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MLB trade deadline 2022: Can Milwaukee Brewers add an impact bat?

By jordan shusterman
FOX Sports MLB Writer

Although the names have changed somewhat over the past decade, the recipe for success in milwaukee has remained familiar: The pitching staff unleashes some of the most hellacious stuff imaginable, the offense does just enough, Craig Counsell pushes the right buttons, and the Brewers usually end up on top.

The Brewers are currently marching toward a fifth consecutive postseason berth, but the Cardinals are close on their heels in the NL Central. With the Aug. 2 trade deadline approaching, what does this Brewers team need most to stave off St. Louis and elevate itself to a legitimate contender?

For me, it’s a hitter who strikes fear into the opponent — someone pitchers dread facing and for whom catchers have no idea what to call. Christian Yelich simply isn’t that anymore.

I’m holding out hope that we see that MVP version of Yelich again at some point, but he has displayed little to convince me that it’s reemerging anytime soon. Willy Adames and Rowdy Tellez are both legitimate power threats who come in amusingly different forms. Hunter Renfroe has been scorching hot of late and has proven to be an excellent replacement for Avisail Garcia.

Those three plus Yelich are all good hitters, but they probably aren’t hitters who can carry you on a deep postseason run. World Series contenders tend to have at least one superstar bat leading the charge, if not multiple.

As Milwaukee looks to finally get over the hump and reach the Fall Classic, it seems like that caliber of hitter is the missing piece.

That begs the obvious question: Should Milwaukee make a run at Juan Soto? The simple answer is yes because honestly, if you’re a good baseball team, you should at least be having a meeting about the possibility of acquiring Soto, if not making several calls to the office of Nationals GM Mike Rizzo.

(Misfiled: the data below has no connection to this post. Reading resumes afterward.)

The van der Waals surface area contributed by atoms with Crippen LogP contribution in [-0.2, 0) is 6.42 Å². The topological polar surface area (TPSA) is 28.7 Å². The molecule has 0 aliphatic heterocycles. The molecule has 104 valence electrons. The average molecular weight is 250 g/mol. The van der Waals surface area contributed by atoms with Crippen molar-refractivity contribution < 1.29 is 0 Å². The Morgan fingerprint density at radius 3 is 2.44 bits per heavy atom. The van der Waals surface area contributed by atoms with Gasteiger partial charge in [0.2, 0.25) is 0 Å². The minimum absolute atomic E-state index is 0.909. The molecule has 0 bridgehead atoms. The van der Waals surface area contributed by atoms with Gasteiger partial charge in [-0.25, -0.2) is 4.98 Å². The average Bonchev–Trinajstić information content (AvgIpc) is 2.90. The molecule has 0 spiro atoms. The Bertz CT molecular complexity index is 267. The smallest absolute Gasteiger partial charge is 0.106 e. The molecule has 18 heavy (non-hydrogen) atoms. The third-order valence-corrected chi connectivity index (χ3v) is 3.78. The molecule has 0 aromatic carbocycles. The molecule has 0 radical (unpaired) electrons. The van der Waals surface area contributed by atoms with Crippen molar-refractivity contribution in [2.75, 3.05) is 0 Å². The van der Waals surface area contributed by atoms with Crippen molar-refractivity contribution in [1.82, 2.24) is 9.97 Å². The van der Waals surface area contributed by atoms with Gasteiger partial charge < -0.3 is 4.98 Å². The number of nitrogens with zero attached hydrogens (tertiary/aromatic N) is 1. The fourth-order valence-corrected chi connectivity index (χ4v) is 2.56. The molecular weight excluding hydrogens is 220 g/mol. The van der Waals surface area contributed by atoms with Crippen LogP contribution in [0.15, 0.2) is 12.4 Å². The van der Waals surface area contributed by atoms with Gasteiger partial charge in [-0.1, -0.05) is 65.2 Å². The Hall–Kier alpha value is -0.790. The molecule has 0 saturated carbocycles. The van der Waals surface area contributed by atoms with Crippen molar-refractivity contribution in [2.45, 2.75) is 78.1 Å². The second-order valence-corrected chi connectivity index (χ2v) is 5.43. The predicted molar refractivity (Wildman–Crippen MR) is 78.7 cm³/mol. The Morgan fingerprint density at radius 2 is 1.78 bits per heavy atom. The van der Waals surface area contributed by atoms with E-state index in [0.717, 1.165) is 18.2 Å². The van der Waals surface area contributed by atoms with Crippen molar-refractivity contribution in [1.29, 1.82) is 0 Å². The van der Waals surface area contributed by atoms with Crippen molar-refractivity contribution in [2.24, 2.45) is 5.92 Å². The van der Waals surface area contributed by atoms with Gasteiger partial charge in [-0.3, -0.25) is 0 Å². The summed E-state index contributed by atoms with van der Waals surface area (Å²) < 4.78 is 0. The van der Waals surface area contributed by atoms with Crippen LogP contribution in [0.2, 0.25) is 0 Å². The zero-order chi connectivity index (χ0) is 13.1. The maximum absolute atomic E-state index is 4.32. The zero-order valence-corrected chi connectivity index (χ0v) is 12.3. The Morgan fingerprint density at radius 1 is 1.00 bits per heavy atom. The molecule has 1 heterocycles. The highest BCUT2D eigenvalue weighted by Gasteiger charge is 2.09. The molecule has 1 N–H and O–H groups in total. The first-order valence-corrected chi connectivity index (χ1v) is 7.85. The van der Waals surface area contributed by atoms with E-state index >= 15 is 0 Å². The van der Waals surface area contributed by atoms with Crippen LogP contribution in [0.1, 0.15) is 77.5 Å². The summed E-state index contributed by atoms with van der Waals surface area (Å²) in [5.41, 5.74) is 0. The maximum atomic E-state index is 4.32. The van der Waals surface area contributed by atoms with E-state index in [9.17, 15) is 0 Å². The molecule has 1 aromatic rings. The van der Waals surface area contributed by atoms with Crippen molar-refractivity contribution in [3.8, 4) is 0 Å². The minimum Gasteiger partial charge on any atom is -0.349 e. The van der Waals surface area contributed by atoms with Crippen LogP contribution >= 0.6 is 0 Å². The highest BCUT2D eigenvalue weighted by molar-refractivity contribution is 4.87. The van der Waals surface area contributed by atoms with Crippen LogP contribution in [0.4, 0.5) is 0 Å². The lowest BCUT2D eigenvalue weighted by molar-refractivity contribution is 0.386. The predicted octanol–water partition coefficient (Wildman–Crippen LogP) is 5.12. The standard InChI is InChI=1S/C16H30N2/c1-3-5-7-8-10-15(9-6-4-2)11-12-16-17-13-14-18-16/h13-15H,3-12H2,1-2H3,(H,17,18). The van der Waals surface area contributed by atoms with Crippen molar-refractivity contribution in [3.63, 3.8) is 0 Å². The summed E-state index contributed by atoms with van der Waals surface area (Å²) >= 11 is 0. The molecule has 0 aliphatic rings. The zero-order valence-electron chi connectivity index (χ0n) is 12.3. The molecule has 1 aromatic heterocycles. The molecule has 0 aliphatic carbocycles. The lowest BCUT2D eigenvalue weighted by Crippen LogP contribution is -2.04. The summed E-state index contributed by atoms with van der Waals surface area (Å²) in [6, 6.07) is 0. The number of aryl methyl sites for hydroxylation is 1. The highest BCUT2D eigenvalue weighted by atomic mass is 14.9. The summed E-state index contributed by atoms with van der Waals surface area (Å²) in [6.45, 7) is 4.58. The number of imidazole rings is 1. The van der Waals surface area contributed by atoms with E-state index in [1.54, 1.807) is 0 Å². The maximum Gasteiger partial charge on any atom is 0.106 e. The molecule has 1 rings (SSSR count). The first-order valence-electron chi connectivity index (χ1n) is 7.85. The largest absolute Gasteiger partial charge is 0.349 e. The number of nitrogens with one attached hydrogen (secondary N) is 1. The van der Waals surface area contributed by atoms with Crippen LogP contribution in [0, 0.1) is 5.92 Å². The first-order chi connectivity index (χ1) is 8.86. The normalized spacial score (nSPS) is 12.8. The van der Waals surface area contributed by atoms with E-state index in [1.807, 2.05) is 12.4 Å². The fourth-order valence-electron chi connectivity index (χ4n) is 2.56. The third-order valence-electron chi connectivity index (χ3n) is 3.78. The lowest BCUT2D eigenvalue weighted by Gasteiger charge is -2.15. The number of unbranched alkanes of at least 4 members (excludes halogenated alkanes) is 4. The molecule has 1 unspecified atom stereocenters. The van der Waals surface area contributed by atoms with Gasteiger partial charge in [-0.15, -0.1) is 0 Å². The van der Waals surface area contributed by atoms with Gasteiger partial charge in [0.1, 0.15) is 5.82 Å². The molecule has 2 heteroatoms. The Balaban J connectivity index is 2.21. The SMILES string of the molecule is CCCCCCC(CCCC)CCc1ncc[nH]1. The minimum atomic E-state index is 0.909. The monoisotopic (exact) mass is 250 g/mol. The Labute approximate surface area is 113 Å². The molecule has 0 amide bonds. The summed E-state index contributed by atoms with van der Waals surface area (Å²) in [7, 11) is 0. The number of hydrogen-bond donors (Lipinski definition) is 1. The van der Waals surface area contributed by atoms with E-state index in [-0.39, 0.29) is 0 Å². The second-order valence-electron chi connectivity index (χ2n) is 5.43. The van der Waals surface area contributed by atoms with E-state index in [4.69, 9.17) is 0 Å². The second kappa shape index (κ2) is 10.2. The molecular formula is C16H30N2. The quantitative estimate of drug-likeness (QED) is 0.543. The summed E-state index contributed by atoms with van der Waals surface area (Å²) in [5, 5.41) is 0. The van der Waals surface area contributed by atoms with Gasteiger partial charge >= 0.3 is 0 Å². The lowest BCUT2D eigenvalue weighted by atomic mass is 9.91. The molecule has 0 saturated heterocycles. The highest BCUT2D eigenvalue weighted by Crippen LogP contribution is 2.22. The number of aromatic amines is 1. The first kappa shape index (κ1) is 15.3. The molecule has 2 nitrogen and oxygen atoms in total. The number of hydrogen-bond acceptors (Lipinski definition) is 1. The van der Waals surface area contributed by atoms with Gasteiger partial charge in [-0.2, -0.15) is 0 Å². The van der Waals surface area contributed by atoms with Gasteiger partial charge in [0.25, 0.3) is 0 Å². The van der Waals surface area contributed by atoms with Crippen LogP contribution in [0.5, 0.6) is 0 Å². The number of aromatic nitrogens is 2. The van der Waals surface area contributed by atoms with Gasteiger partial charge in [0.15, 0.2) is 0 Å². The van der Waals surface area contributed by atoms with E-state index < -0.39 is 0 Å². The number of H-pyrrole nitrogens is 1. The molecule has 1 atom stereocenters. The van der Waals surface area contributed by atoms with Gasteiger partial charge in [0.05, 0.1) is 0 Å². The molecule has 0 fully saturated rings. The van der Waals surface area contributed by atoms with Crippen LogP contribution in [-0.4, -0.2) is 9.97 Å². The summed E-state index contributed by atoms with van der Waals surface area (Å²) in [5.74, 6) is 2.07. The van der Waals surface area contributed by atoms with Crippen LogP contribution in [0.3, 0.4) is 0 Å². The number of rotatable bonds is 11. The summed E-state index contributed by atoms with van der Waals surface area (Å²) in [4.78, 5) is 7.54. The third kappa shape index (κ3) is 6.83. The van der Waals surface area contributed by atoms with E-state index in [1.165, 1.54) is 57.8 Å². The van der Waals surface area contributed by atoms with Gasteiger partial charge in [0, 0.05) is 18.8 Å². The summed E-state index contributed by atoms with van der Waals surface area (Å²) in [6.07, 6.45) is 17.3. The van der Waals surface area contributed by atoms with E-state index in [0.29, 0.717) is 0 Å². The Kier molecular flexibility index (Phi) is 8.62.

But compared to some of the other suitors, Milwaukee doesn’t appear to have anywhere near the trade chips necessary to make up a package to entice the Nationals.

They do have Jackson Chourio, a spectacular outfield prospect who is younger than Jackson Holliday and Druw Jones, the two high schoolers just selected with the first two picks in the 2022 MLB Draft. Chourio just demolished low-A, and his prospect stock of him is as ascendant as that of any player in the minors.

If you’re picking a player who could conceivably make his MLB debut as a teenager the way Soto did, Chourio — who doesn’t turn 19 until March and was recently promoted to high-A — might be your best bet.

Chourio would be an excellent headliner, but the Nationals are reportedly pursuing quality and quantity in exchange for Soto. The rest of Milwaukee’s farm system isn’t exactly teeming with Top-100 prospects, and outside of Aaron Ashby, they don’t have any young, established big-leaguers who would seem to interest Washington.

If we step back and consider a more modest target, perhaps Oakland’s Ramon Laureano could be a more reasonable option to help upgrade the Brewers’ roster down the stretch. Lorenzo Cain’s slow start and subsequent DFA have left the center-field job as something of a timeshare between Tyrone Taylor and Jonathan Davis.

Taylor is solid, but Laureano would represent a real upgrade at the one clear position that remains unsettled. Laureano certainly won’t come cheap, as he’s under team control. He’s also arguably Oakland’s best trade chip this deadline as the A’s continue tearing their roster down to the studs, and thus he will command a hefty return.